After looking into overdrafts, the Financial Conduct Authority (FCA) has declared them to be poor value for money and difficult to understand.
An estimated £8 billion is owed to banks and building societies through overdrafts. The regulator has looked into overdrafts that come as part of a current account, as well as unarranged overdrafts - where the bank allows a person to go over their overdraft limit - and concluded that "even the most astute consumer could struggle to understand what they are paying for" with an unarranged overdraft.
The FCA also said that many consumers were confused about costs. Christopher Woolard, director of policy at the FCA, said:
“Just about everybody who banks can have access to some sort of overdraft facility - whether they have signed up for it or not,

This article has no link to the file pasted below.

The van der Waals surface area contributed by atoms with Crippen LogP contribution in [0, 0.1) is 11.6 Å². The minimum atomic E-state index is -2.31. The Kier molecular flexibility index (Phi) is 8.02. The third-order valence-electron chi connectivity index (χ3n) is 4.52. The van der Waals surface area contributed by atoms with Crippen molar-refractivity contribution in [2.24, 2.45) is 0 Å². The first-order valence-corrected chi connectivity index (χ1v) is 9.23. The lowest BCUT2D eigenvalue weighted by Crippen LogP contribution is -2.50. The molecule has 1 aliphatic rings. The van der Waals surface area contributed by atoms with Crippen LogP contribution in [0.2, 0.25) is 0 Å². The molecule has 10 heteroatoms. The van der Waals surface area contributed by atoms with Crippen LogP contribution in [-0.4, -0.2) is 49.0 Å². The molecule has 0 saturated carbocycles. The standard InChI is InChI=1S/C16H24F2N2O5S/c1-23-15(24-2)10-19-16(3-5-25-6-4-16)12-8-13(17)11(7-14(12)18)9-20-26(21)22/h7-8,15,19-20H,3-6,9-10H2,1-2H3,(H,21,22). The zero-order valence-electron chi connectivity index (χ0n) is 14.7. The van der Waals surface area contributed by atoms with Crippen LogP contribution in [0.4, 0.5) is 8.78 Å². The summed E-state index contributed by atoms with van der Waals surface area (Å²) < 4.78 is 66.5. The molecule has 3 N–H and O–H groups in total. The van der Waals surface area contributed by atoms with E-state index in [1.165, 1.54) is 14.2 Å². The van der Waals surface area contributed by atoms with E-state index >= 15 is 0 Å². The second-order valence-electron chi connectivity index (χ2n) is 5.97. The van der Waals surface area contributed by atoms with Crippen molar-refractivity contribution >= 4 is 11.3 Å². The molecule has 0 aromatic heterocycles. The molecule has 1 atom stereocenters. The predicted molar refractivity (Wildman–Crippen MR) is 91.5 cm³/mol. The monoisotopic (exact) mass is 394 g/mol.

“The sheer size of this market is huge and with overdrafts bolted on to over 30 million UK current accounts, we want to make sure it is working well for consumers.”
The British Bankers’ Association (BBA) which represents the major banks, said overdrafts were still a good option for lots of people. Eric Leenders, the BBA’s executive director in charge of retail, said:
“Millions of people find overdrafts are an easy way to borrow money, more flexible and convenient than taking out a loan,
“Anyone who uses this type of borrowing receives details of how much they are charged in their accounts statements.
“Overdraft charges have plummeted in recent years, with estimated savings of up to £928m for customers since 2008,
“But if you are unhappy with how much you are being charged, we recommend you shop around for an account better suited to your needs.”
The FCA is set to investigate the market over the summer.